To start, there are two main categories of cleanroom workflow to understand: material flow and personnel flow. 

Material Flow for GMP Cleanrooms

Material flow is the method and route in which various materials move throughout a cleanroom. From product testing and development all the way to product packaging, GMP standards require that there needs to be a plan in place for materials to be moved safely and efficiently. This helps to protect sensitive materials from outside contaminants and to protect operators while handling potentially hazardous substances. 

When designing a route for materials to move throughout your cleanroom, make sure you consider the following: 

  • Where and how will materials be processed? What level of environmental control does this require?
  • What are the guidelines for cleanroom operators when handling materials?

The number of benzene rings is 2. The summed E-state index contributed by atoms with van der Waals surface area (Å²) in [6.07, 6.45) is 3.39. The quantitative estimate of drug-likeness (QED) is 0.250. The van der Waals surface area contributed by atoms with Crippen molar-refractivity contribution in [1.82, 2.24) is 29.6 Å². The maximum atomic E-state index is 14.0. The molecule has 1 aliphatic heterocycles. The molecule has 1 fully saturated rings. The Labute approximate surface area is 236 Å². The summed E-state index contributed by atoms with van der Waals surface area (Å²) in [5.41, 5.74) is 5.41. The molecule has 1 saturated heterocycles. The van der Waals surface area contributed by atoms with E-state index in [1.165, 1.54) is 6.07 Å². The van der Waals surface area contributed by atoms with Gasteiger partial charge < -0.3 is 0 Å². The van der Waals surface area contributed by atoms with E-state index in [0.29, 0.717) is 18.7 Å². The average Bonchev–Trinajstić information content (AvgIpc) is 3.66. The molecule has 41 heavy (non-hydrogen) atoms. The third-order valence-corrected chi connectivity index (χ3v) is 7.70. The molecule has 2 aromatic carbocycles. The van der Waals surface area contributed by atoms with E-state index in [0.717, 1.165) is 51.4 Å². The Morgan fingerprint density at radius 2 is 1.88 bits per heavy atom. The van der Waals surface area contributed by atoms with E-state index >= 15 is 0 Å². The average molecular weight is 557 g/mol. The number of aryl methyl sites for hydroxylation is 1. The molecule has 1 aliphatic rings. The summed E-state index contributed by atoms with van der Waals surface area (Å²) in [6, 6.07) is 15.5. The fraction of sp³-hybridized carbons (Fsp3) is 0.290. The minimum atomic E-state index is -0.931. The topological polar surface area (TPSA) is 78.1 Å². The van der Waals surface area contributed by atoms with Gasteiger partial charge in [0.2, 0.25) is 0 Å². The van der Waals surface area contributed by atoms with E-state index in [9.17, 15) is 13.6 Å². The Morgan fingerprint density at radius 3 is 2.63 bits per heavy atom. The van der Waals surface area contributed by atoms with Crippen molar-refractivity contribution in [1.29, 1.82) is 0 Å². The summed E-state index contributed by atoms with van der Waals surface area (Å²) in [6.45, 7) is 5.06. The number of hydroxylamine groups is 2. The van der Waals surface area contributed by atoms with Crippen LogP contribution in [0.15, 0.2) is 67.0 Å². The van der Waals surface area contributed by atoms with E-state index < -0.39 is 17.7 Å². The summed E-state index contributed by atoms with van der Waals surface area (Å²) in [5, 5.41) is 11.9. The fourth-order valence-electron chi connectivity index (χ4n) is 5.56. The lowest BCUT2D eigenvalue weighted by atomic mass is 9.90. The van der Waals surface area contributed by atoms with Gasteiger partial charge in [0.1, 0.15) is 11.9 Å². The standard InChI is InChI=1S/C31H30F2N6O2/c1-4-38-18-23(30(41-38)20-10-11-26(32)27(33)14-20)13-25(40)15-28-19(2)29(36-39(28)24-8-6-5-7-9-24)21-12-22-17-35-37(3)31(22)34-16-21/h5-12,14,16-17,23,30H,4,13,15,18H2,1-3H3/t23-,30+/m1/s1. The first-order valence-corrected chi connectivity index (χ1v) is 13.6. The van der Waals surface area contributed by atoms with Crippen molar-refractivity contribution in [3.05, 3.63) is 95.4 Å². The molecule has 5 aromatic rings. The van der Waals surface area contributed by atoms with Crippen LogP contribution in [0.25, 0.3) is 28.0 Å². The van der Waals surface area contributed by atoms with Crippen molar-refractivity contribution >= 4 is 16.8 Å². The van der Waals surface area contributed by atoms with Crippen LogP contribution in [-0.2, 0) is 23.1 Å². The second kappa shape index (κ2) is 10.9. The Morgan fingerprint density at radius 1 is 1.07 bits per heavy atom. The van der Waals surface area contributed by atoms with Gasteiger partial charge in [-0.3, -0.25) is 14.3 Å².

• How will materials be transported? What equipment may you need?
  • How and where will materials be tested? What level of environmental control does this require?
  • Does your cleanroom require any material pass-through chambers to ensure the safe handling and transportation of materials? 
  • Where and how will materials be stored when not in use?

Personnel Flow for GMP Cleanrooms 

Personnel flow is the method and route in which cleanroom operators move through a cleanroom and perform tasks. If you have previous cleanroom experience, you may already know that one of the biggest threats to medical cleanrooms is contaminants from personnel — but a comprehensive, well-designed personnel flow plan can help reduce this risk. Personnel flow takes into account the introduction of contaminants from personnel, the prevention of cross-contamination, the protection of personnel from potentially harmful substances, and the efficiency of personnel. 

When designing a route for personnel to move throughout your cleanroom, make sure you consider the following: 

  • Which cleanroom tasks are the most sensitive, and which ones are the least sensitive? Based on that, in what order should cleanroom operators’ tasks be completed?